By Patrick T. Hiller
The heartbreaking pictures of three-year-old Aylan Kurdhi symbolize everything that is wrong with war. Following #KiyiyaVuranInsanlik (humanity washed ashore) is a painful confrontation with what some might call the collateral damage of war. When we look at the images of this toddler through the tears in our eyes, it is time to deconstruct some myths about war. Aren’t we used to hearing and believing that war is part of human nature, wars are fought for freedom and defense, wars are inevitable, and wars are fought between militaries? These beliefs about war sound really insipid when a toddler is lying face down on a beach, dead, far away from his home where he should have been playing and laughing.
Wars are based on and justified by a series of myths. We are at a point where peace science and advocacy can easily refute all of the justifications made for war.
Did Aylan have to die because wars are a part of human nature? No, war is a social construct, not a biological imperative. In the Seville Statement on Violence, a group of leading behavioral scientists refuted “the notion that organized human violence is biologically determined.” Just as we have the potential to wage wars, we have to potential to live in peace. We always have a choice. In fact, most of the time humanity has been on earth, we have been without war in most places. Some societies have never known war and now we have nations who have known war and left it behind in favor of diplomacy.
Did Aylan have to die because the war in Syria is fought for defense? Certainly not. The war in Syria is an ongoing, complex series of militarized violence that has led to large numbers of casualties. Very broadly speaking, it was rooted in a drought (hint: climate change), lack of jobs, identity politics, raising sectarian tensions, internal oppression by the regime, initially nonviolent protests, promotion by war profiteers, and ultimately the taking up of arms by some groups. Of course, regional and global powers like Saudi Arabia, Turkey, Iran, or the United States have played different roles at different times depending on their interests. The continuing fighting, the constant flow of weapons, and the military projections have nothing to do with defense.
Did Aylan have to die because war is the last resort? A recent study shows that people assume and expect that decisions to use force are made when no other options exist. However, no war can satisfy the condition of absolute last resort. There are always many better and more effective nonviolent alternatives. Are they perfect? No. Are they preferable? Yes. Some immediate alternatives in Syria are an arms embargo, support for Syrian civil society, the pursuit of meaningful diplomacy, economic sanctions on ISIS and its supporters, and a humanitarian nonviolent intervention. More long-term steps include withdrawal of U.S. troops, an end of oil imports from the region, and dissolution of terrorism at its roots. War and violence will continue to lead to more civilian casualties and further escalation of the refugee crisis.
Was Aylan collateral damage in a war fought between armies? To be clear, sanitizing the idea of something like the unintentional death of innocents in warfare with the technical term collateral damage was rightfully labeled an “anti-term” by the German news magazine Der Spiegel. Peace advocate Kathy Kelly has experienced many war zones and reflected that “the havoc wreaked upon civilians is unparalleled, intended and unmitigated.” There is an increasing amount of evidence demonstrating that modern warfare kills far more civilians than soldiers. This becomes especially true if we get rid of notions like “surgical” and “clean” warfare and examine the direct and indirect deaths resulting from the destruction of infrastructure, diseases, malnutrition, lawlessness, victims of rape, or internally displaced people and refugees. Sadly, we now have to add the category of children washed ashore.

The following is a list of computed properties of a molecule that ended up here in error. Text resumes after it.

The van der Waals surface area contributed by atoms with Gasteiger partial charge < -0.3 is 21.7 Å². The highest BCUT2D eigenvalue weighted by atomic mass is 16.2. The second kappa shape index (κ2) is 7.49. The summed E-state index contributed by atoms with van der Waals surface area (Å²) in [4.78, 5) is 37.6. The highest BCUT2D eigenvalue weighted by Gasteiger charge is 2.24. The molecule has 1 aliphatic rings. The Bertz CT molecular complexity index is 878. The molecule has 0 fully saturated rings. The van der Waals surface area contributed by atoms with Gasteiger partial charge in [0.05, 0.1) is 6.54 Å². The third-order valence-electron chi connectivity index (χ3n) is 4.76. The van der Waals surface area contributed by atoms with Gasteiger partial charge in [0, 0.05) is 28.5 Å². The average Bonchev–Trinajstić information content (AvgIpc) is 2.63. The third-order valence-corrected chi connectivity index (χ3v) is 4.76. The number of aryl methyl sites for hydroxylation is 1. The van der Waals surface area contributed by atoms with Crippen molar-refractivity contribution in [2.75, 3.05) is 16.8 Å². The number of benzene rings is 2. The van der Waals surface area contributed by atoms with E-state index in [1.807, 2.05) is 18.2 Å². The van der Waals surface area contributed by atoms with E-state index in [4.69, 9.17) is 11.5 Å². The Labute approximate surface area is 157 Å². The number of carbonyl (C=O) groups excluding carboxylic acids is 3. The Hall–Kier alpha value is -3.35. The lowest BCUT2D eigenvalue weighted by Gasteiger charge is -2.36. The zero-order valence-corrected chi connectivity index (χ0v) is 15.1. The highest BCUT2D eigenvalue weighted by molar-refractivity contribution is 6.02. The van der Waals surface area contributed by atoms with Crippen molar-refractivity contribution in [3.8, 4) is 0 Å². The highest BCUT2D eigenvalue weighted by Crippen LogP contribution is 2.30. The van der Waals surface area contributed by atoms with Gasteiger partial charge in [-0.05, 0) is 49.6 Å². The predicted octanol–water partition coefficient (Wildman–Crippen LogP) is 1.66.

Of course, there are those who say that overall the world is becoming a better place. Scholars like Steven Pinker and Joshua Goldstein are known for their respective work identifying the decline of warfare. In fact, I am among those who are inspired by the idea of an evolving Global Peace System where humanity is on a positive path of social change, constructive conflict transformation, and global collaboration. Like Pinker and Goldstein, I’ve always insisted that we must not mistake such global trends for a call to complacency with the state of the world. On the contrary, we must tirelessly work to strengthen the positive trends that weaken the war system. Only then will we have a chance to avoid tragedies like that of Aylan lying face down on a beach in Turkey. Only then will my two and a half-year-old son have a chance to meet and play with a boy like Aylan. They would have made great friends. They wouldn’t have known how to hate each other. That only happens if we teach them how to.
Patrick. T. Hiller, Ph.D. is the Director of the War Prevention Initiative of the Jubitz Family Foundation and syndicated by PeaceVoice. He is a Conflict Transformation scholar, professor, on the Governing Council of the International Peace Research Association, on the Coordinating Committee of World Beyond War, and a member of the Peace and Security Funders Group.